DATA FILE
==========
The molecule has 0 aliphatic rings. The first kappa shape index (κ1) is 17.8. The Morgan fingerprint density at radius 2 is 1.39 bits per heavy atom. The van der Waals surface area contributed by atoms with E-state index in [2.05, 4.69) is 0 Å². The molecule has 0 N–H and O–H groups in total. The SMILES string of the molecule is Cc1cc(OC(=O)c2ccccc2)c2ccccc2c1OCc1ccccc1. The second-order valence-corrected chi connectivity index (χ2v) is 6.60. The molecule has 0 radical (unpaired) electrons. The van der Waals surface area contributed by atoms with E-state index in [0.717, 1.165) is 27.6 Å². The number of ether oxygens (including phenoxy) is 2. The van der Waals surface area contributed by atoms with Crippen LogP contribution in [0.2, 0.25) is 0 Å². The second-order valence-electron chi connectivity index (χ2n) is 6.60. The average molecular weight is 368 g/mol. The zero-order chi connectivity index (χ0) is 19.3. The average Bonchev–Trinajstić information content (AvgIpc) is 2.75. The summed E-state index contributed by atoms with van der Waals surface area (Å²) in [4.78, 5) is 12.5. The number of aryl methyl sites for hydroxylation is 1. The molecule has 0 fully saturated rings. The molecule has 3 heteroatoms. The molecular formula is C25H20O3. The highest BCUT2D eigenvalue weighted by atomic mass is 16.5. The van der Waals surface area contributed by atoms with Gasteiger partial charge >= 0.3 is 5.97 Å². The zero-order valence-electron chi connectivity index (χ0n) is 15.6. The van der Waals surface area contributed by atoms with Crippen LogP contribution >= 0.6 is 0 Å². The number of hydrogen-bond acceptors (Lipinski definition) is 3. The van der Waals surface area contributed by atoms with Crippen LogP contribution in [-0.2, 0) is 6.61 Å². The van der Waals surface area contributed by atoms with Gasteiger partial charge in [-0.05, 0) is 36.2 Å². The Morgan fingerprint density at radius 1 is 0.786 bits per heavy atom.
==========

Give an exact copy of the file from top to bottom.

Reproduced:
The molecule has 0 aliphatic rings. The first kappa shape index (κ1) is 17.8. The Morgan fingerprint density at radius 2 is 1.39 bits per heavy atom. The van der Waals surface area contributed by atoms with E-state index in [2.05, 4.69) is 0 Å². The molecule has 0 N–H and O–H groups in total. The SMILES string of the molecule is Cc1cc(OC(=O)c2ccccc2)c2ccccc2c1OCc1ccccc1. The second-order valence-corrected chi connectivity index (χ2v) is 6.60. The molecule has 0 radical (unpaired) electrons. The van der Waals surface area contributed by atoms with E-state index in [0.717, 1.165) is 27.6 Å². The number of ether oxygens (including phenoxy) is 2. The van der Waals surface area contributed by atoms with Crippen LogP contribution in [0.2, 0.25) is 0 Å². The second-order valence-electron chi connectivity index (χ2n) is 6.60. The average molecular weight is 368 g/mol. The zero-order chi connectivity index (χ0) is 19.3. The average Bonchev–Trinajstić information content (AvgIpc) is 2.75. The summed E-state index contributed by atoms with van der Waals surface area (Å²) in [4.78, 5) is 12.5. The number of aryl methyl sites for hydroxylation is 1. The molecule has 0 fully saturated rings. The molecule has 3 heteroatoms. The molecular formula is C25H20O3. The highest BCUT2D eigenvalue weighted by atomic mass is 16.5. The van der Waals surface area contributed by atoms with Gasteiger partial charge >= 0.3 is 5.97 Å². The zero-order valence-electron chi connectivity index (χ0n) is 15.6. The van der Waals surface area contributed by atoms with Crippen LogP contribution >= 0.6 is 0 Å². The number of hydrogen-bond acceptors (Lipinski definition) is 3. The van der Waals surface area contributed by atoms with Crippen LogP contribution in [-0.2, 0) is 6.61 Å². The van der Waals surface area contributed by atoms with Gasteiger partial charge in [-0.05, 0) is 36.2 Å². The Morgan fingerprint density at radius 1 is 0.786 bits per heavy atom.